Tropical Oils - Safer Than You Think

Tropical Oils - Safer Than You Think

Gabe Mirkin, M.D.

"Tropical oils" refers to oils made from palm, palm kernel and 
coconut oils. In the 1980s, the American soybean industry was 
worried that foreign tropical oils would replace their oils as the 
number one fat, and take money from the American farmer.

A public relations firm working for the American soybean industry 
devised a campaign that would help to convince consumers that 
tropical oils were unhealthful. Foods made with soybean oil were 
labelled "contains no tropical oils." Later the U.S. Federal Trade 
Commission made that label illegal because there was an implied 
health claim that tropical oils are harmful and there is no evidence 
to back it up. the total amount of tropical oils in the U.S. diet 
was about two percent, so anything that caused consumers to avoid 
them would have a negligible effect on cholesterol. The whole issue 
was a trade war and not about health effects.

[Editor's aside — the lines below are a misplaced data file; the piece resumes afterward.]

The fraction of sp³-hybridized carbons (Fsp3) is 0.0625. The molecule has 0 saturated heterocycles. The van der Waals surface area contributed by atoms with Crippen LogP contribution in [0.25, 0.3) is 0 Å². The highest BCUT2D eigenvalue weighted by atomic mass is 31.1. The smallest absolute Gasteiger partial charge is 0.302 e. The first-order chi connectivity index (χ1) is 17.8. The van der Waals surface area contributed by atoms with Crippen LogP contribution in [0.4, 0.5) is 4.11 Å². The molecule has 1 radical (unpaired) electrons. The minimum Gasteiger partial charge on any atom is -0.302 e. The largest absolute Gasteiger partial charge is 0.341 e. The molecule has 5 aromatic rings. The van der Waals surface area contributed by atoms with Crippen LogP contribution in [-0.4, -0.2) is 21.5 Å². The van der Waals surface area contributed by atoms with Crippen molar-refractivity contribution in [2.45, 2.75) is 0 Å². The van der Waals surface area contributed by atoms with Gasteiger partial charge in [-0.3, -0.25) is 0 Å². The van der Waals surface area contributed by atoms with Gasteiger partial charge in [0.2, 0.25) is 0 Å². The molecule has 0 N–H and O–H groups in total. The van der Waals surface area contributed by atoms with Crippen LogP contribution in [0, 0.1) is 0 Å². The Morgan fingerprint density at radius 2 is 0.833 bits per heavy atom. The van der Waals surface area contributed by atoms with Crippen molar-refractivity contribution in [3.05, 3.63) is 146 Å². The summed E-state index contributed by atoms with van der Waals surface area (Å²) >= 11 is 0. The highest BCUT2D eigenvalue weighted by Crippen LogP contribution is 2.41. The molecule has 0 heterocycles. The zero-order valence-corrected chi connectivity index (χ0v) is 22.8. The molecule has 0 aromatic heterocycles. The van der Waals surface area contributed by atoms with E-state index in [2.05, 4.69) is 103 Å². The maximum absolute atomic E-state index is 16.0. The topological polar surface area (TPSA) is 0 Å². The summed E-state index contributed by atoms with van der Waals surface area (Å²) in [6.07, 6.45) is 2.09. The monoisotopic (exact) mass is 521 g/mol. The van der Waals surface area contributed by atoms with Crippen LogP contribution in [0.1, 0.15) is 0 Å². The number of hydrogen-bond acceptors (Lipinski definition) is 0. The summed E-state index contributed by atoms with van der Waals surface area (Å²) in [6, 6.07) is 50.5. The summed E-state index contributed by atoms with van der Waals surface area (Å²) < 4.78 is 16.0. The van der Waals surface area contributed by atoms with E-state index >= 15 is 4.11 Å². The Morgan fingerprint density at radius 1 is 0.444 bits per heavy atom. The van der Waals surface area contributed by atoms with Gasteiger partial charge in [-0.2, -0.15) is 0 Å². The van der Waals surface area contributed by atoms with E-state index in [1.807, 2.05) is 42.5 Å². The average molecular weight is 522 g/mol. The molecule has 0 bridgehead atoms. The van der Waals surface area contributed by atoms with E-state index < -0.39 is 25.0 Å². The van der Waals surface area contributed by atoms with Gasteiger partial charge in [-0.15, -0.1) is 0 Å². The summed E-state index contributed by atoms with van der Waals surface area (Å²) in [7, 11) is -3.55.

Tropical oils are used in foods for functional reasons. They are 
excellent for shortening because they don't get rancid easily, they 
produce flaky pastry and good color on fried foods, and they don't 
give a greasy feel to crackers. It is difficult to substitute most 
other vegetable oils for the tropical ones because their 
polyunsaturated fats have a short shelf life. To prolong the shelf 
life, manufacturers convert soybean oil in your food to partially 
hydrogenated oils which are known to be harmful to your health 
(increasing risk for a heart attacks and certain cancers). 

The countries with the highest palm oil intakes in the world are 
Costa Rica and Malaysia. Their heart disease rates and serum 
cholesterol levels are much lower than in western nations. This 
never was a real health issue.

Checked 8/3/12